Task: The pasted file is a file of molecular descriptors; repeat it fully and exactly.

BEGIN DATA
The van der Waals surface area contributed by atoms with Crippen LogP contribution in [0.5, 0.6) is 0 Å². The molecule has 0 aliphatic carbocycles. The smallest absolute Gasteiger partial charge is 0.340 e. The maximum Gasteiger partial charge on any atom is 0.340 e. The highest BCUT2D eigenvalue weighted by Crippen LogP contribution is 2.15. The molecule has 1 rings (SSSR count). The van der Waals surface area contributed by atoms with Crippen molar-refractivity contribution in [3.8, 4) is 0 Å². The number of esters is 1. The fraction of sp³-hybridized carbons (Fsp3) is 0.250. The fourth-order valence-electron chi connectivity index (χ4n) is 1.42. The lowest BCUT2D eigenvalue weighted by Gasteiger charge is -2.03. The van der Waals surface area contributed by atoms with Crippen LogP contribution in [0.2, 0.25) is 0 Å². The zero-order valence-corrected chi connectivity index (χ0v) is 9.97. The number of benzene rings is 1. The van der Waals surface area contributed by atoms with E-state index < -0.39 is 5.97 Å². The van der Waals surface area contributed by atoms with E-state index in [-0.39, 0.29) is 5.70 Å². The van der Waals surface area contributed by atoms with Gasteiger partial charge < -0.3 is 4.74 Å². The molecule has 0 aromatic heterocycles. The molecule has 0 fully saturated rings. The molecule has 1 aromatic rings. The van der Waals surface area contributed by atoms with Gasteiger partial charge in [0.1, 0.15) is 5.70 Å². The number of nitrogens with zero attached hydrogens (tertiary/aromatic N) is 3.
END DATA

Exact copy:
The van der Waals surface area contributed by atoms with Crippen LogP contribution in [0.5, 0.6) is 0 Å². The molecule has 0 aliphatic carbocycles. The smallest absolute Gasteiger partial charge is 0.340 e. The maximum Gasteiger partial charge on any atom is 0.340 e. The highest BCUT2D eigenvalue weighted by Crippen LogP contribution is 2.15. The molecule has 1 rings (SSSR count). The van der Waals surface area contributed by atoms with Crippen molar-refractivity contribution in [3.8, 4) is 0 Å². The number of esters is 1. The fraction of sp³-hybridized carbons (Fsp3) is 0.250. The fourth-order valence-electron chi connectivity index (χ4n) is 1.42. The lowest BCUT2D eigenvalue weighted by Gasteiger charge is -2.03. The van der Waals surface area contributed by atoms with Crippen LogP contribution in [0.2, 0.25) is 0 Å². The zero-order valence-corrected chi connectivity index (χ0v) is 9.97. The number of benzene rings is 1. The van der Waals surface area contributed by atoms with E-state index < -0.39 is 5.97 Å². The van der Waals surface area contributed by atoms with E-state index in [-0.39, 0.29) is 5.70 Å². The van der Waals surface area contributed by atoms with Gasteiger partial charge < -0.3 is 4.74 Å². The molecule has 0 aromatic heterocycles. The molecule has 0 fully saturated rings. The molecule has 1 aromatic rings. The van der Waals surface area contributed by atoms with Gasteiger partial charge in [0.1, 0.15) is 5.70 Å². The number of nitrogens with zero attached hydrogens (tertiary/aromatic N) is 3.